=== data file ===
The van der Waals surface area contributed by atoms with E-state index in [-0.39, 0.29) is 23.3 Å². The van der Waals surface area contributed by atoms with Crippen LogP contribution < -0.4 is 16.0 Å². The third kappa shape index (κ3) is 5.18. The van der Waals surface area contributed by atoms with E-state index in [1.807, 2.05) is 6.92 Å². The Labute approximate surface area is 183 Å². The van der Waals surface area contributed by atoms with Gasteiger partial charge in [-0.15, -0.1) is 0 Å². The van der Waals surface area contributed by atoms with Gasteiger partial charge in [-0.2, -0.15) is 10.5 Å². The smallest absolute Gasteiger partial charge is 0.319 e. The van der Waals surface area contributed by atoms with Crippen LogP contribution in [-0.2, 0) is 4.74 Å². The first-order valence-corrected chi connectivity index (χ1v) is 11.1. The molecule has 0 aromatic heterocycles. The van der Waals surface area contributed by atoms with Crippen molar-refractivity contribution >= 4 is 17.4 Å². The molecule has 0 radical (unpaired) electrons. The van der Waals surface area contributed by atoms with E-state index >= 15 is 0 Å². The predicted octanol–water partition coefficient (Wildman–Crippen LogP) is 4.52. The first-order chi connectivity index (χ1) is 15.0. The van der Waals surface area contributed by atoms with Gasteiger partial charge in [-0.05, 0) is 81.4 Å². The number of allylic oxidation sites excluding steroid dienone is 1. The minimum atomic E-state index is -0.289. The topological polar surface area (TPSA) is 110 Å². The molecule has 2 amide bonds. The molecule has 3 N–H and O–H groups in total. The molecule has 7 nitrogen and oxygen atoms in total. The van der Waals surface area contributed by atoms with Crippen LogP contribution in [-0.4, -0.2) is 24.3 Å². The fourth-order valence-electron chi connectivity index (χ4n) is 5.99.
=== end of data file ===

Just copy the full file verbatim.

The van der Waals surface area contributed by atoms with E-state index in [-0.39, 0.29) is 23.3 Å². The van der Waals surface area contributed by atoms with Crippen LogP contribution < -0.4 is 16.0 Å². The third kappa shape index (κ3) is 5.18. The van der Waals surface area contributed by atoms with E-state index in [1.807, 2.05) is 6.92 Å². The Labute approximate surface area is 183 Å². The van der Waals surface area contributed by atoms with Gasteiger partial charge in [-0.15, -0.1) is 0 Å². The van der Waals surface area contributed by atoms with Gasteiger partial charge in [-0.2, -0.15) is 10.5 Å². The smallest absolute Gasteiger partial charge is 0.319 e. The van der Waals surface area contributed by atoms with Crippen LogP contribution in [-0.2, 0) is 4.74 Å². The first-order valence-corrected chi connectivity index (χ1v) is 11.1. The molecule has 0 aromatic heterocycles. The van der Waals surface area contributed by atoms with Crippen molar-refractivity contribution >= 4 is 17.4 Å². The molecule has 0 radical (unpaired) electrons. The van der Waals surface area contributed by atoms with E-state index >= 15 is 0 Å². The predicted octanol–water partition coefficient (Wildman–Crippen LogP) is 4.52. The first-order chi connectivity index (χ1) is 15.0. The van der Waals surface area contributed by atoms with Gasteiger partial charge in [-0.05, 0) is 81.4 Å². The number of allylic oxidation sites excluding steroid dienone is 1. The minimum atomic E-state index is -0.289. The topological polar surface area (TPSA) is 110 Å². The molecule has 2 amide bonds. The molecule has 3 N–H and O–H groups in total. The molecule has 7 nitrogen and oxygen atoms in total. The van der Waals surface area contributed by atoms with Crippen LogP contribution in [-0.4, -0.2) is 24.3 Å². The fourth-order valence-electron chi connectivity index (χ4n) is 5.99.